The long earlobes are part of the myth
The Giant Buddha’s secrets
Whereas the Giant Buddha was originally protected by a canopy, mosses and shrubs have since given the statue a natural coating. Due to erosion, the statue has undergone many facelifts. Something else that is immediately noticeable is the large earlobes, which are a standard feature of Buddha statues. According to legend, Gautama Buddha, the founder of Buddhism, was a prince who wore earrings encrusted with gemstones. In order to focus on his enlightenment, he removed his earrings and shaved his head. His long earlobes have since become a symbol of his rejection of the materialistic world. Various stories are used to explain the studs that always cover the head of Buddha statues. According to some, they are snails, which protect his bald head from the sun with their slime.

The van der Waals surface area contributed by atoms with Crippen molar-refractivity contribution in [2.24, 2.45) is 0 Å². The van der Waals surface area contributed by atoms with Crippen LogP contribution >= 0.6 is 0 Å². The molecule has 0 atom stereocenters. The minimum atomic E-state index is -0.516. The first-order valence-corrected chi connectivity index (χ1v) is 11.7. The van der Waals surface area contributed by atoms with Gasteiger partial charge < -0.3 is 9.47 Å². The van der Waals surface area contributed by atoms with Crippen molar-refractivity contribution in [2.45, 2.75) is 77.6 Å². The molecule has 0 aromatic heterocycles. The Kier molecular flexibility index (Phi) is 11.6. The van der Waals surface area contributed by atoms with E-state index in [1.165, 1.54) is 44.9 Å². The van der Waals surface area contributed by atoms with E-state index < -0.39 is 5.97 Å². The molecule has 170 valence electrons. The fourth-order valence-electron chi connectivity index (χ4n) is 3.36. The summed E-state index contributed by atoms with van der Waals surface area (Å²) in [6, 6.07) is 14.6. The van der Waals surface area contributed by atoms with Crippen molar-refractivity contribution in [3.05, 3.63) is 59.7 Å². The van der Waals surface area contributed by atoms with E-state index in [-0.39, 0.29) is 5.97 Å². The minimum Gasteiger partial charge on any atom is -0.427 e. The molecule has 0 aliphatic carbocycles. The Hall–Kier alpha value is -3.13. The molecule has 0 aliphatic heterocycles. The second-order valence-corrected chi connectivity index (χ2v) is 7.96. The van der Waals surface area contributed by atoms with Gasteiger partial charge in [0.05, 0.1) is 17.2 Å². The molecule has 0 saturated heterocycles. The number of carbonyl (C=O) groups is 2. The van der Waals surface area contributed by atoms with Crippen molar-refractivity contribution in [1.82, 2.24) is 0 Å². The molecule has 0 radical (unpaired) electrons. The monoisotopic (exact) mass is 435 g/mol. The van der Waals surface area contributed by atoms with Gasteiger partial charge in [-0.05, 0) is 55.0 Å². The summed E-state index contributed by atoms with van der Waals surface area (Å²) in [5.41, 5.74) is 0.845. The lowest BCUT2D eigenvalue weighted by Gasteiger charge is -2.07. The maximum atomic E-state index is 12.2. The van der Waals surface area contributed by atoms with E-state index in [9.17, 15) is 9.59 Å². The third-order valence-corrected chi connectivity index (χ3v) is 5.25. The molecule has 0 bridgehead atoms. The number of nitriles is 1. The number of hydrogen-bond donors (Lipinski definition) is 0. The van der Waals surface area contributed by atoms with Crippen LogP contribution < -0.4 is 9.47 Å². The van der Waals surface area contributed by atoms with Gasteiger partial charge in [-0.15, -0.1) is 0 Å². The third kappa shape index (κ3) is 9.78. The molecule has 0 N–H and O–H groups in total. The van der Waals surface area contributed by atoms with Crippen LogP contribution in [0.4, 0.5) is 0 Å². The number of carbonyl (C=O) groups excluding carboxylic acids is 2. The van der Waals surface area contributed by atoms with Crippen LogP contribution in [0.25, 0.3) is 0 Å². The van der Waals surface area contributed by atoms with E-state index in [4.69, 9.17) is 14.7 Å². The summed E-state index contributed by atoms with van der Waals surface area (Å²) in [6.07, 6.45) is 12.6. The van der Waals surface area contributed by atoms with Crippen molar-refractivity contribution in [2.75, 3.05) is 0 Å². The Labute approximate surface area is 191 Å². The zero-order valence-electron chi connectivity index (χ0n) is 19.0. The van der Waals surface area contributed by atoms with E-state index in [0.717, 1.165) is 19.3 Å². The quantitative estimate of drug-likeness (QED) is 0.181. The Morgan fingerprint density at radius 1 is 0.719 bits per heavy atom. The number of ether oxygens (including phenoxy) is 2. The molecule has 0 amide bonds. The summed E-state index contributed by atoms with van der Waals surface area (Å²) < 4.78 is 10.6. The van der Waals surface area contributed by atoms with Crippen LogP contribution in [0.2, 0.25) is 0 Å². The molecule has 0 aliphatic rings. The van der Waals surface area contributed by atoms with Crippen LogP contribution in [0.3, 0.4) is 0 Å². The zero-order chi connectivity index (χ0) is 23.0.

The wild water
At the village of Leshan, after which the Giant Buddha is named, 3 rivers converge: the Minjiang, the Dadu and the Qingyi. These were once so turbulent that boats would regularly capsize and sink. The monk Haitong decided that a Buddha was needed to calm the waters. In 713 AD he began to carve the statue from the red stone above the confluence. The statue was only completed a century later, with the help of others. During the carving process, the pieces of removed rock were deposited in the water. Because the river was partially dammed, it became less turbulent – although the inhabitants of Leshan have their own, spiritual version of this historical tale. Whichever version is true, the fact remains that the Giant Buddha stares calmly over the water, encouraging the belief that it was he who tamed the rivers.